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  1. #11
    Generic Member The Error Guy's Avatar
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    Default Re: 'Not subject to American law' - the next desirable IT feature

    Quote Originally Posted by gary67 View Post
    I thought all those devices were Asian made not American made but for the American market
    You answered your question there gary
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  2. #12
    Senior Member 1101's Avatar
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    Default Re: 'Not subject to American law' - the next desirable IT feature

    Quote Originally Posted by pcuser42 View Post
    So the government is spying on you? Isn't this a wild accusation?

    Do I care? Not really.
    But should we care? is this just the thin edge of the wedge?
    This spying/surveillance will never decrease in scope, it will only increase.
    Its open to all sorts of abuses, from govt agencies to lowly workers selling off info to 3rd parties. Both of these have happened recently in NZ

    Do we make a comparison to Communist Germany in the 80's . Arnt we meant to be the 'good guys' do dont abuse citizens rights to freedom & privacy

    Yep, Cloud storage , cloud services, cloud scan my private/company doc's

  3. #13
    Short Member pcuser42's Avatar
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    Default Re: 'Not subject to American law' - the next desirable IT feature

    Quote Originally Posted by 1101 View Post
    Yep, Cloud storage , cloud services, cloud scan my private/company doc's
    Kim Dotcom claimed that Intel put things in their processors that let the NSA spy on you. It's at that point that the entire thing just gets silly.
    "He who resorts to personal insults hath lost the argument."

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  4. #14
    Computer "Specialist" Agent_24's Avatar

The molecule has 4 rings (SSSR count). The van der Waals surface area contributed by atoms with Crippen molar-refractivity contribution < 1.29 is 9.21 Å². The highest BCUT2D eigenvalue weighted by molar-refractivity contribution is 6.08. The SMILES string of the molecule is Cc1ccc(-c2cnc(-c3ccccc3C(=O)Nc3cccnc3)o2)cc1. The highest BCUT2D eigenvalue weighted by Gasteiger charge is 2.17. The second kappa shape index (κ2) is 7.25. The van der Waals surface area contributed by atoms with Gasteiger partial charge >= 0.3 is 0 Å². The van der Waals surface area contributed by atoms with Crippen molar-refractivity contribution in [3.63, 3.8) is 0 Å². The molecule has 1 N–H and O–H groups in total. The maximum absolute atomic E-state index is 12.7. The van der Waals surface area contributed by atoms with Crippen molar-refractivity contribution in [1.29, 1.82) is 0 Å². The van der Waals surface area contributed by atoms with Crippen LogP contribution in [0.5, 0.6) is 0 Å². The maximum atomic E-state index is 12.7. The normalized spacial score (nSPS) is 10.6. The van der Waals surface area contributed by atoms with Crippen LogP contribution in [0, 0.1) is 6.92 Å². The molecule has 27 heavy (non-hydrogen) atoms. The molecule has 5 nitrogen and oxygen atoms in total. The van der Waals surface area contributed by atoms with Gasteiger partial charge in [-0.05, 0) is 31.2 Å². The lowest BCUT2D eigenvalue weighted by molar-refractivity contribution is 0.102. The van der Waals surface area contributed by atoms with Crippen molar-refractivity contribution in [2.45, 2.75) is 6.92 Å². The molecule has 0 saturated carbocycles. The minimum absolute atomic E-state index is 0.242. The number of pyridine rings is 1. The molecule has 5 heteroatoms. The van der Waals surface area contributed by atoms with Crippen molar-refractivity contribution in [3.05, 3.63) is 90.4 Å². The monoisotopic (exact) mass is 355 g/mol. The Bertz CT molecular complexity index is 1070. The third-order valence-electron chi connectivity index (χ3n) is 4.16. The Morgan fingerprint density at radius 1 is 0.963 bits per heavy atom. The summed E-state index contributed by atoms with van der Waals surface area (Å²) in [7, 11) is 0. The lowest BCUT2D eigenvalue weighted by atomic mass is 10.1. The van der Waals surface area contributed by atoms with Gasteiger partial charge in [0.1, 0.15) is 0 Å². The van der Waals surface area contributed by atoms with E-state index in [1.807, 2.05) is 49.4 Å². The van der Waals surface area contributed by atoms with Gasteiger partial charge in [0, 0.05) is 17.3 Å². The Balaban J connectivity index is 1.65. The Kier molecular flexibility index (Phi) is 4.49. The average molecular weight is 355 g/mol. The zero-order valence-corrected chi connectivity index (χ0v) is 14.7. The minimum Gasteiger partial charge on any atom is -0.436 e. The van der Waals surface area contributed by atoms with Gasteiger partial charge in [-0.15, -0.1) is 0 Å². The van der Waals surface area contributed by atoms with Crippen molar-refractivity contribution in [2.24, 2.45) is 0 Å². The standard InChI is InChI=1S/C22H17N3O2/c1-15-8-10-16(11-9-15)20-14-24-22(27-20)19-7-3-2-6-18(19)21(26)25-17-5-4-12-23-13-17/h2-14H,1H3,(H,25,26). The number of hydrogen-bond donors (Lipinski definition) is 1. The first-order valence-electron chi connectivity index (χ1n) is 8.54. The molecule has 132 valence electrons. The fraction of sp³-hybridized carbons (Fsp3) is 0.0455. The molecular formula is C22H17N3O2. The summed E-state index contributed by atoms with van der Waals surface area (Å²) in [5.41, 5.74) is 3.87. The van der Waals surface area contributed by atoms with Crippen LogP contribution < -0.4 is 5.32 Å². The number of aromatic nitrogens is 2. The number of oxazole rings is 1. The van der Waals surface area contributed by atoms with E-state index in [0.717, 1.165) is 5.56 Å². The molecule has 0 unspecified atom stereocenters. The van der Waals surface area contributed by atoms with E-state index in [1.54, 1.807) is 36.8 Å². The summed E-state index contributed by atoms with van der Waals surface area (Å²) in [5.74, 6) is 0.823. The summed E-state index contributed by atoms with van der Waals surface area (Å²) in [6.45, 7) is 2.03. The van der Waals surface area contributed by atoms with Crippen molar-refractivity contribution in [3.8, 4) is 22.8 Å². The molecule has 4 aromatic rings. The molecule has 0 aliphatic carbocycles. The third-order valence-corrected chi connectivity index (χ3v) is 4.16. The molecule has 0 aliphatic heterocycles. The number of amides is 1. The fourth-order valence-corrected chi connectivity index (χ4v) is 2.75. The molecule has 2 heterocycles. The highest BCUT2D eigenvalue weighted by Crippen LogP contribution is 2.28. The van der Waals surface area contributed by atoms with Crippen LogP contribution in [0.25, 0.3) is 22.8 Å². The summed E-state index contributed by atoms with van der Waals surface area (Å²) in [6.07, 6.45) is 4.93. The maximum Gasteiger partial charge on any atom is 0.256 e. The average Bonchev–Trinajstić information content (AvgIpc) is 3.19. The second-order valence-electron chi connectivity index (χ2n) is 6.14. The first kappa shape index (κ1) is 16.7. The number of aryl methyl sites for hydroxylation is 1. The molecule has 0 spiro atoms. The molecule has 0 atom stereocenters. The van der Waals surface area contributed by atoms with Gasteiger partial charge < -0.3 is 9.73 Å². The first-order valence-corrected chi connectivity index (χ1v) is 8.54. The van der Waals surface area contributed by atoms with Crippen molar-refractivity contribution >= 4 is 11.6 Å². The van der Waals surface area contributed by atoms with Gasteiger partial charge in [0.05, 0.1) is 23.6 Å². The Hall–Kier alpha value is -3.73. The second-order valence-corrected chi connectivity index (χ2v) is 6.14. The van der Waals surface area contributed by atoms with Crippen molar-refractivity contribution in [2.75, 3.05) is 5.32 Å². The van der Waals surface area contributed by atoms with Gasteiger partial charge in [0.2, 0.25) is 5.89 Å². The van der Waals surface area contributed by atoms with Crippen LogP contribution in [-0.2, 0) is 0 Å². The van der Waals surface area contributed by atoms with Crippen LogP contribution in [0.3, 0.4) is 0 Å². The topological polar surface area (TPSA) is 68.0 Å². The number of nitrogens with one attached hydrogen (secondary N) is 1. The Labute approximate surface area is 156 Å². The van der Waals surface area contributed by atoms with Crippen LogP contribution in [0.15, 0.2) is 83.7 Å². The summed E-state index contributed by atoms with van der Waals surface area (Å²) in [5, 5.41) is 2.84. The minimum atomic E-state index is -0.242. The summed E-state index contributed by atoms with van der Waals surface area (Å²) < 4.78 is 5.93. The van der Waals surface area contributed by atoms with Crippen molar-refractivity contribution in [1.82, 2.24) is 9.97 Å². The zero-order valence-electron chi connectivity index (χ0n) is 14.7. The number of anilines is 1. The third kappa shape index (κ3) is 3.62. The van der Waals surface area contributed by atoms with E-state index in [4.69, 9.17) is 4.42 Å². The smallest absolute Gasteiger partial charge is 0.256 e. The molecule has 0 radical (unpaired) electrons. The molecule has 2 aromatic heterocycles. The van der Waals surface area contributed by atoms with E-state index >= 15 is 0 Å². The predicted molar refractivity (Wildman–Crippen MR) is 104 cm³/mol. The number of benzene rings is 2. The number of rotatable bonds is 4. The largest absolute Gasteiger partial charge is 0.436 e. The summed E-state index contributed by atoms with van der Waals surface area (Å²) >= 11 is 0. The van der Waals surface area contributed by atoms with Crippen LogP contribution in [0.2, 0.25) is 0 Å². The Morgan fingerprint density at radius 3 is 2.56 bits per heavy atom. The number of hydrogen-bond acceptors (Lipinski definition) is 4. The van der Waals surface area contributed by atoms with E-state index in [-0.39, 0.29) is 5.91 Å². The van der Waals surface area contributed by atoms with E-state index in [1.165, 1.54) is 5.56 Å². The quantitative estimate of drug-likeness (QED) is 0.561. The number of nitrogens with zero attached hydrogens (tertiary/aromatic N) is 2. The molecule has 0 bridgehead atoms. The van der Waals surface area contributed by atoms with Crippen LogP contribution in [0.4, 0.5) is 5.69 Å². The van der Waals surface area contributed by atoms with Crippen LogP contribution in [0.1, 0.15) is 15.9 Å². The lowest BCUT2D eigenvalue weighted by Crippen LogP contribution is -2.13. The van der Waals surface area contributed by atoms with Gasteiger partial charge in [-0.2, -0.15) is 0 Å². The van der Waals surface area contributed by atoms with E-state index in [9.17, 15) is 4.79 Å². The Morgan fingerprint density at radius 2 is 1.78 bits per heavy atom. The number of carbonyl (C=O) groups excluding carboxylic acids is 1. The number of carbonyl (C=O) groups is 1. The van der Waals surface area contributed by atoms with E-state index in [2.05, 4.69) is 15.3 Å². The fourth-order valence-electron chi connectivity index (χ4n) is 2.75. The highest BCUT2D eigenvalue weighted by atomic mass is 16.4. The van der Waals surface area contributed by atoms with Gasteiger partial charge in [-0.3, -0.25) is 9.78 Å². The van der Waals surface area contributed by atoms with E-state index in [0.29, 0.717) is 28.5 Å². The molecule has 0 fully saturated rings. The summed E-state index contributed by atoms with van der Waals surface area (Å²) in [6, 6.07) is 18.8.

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    Default Re: 'Not subject to American law' - the next desirable IT feature

    Quote Originally Posted by pcuser42 View Post
    Kim Dotcom claimed that Intel put things in their processors that let the NSA spy on you. It's at that point that the entire thing just gets silly.
    Well the old P3 CPUs do have a unique serial number that can be read in software and potentially can be used to identify individual systems...
    Non-system disk or disk error. Replace and strike any key when ready.

  5. #15
    Short Member pcuser42's Avatar
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    Default Re: 'Not subject to American law' - the next desirable IT feature

    Quote Originally Posted by Agent_24 View Post
    Well the old P3 CPUs do have a unique serial number that can be read in software and potentially can be used to identify individual systems...
    a) How many of those are still being used?
    b) But surely its intention wasn't to let the government spy on that PC...
    "He who resorts to personal insults hath lost the argument."

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  6. #16
    amateur expert dugimodo's Avatar
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    Default Re: 'Not subject to American law' - the next desirable IT feature

    Im pretty sure cpus still have unique identifiers as do several key hardware components which is how windows keys are tied to hardware. Otherwise any group of pcs with the same hardware would be indistiguishable and you could just image one copy of windows onto all of them.

  7. #17
    VoidMaster
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    Default Re: 'Not subject to American law' - the next desirable IT feature

    "Im pretty sure cpus still have unique identifiers"

    Yes that is my understanding as well, except it is all Intel cpu's since Pentium 4's. I think they can be switched 'on' or 'off' but default is 'on' also there have been strong rumours of backdoors into the cpu for a while now, since Pentium 4's I think.

    Using Linux Mint 15 “Olivia” at the moment installed alongside Windows 8 on the same partition, seems better than Ubuntu 13.04, I might change over.
    Last edited by zqwerty; 10-06-2013 at 07:11 PM.
    It's not the least charm of a theory that it is refutable. The hundred-times-refuted theory of "free will" owes its persistence to this charm alone; some one is always appearing who feels himself strong enough to refute it - Friedrich Nietzsche

  8. #18
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    Default Re:

    Thanks for starting that topic.

  9. #19
    South Seas Parrothead Twelvevolts's Avatar
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    Default Re: 'Not subject to American law' - the next desirable IT feature

    Benjamin Franklin was clearly a wise man.
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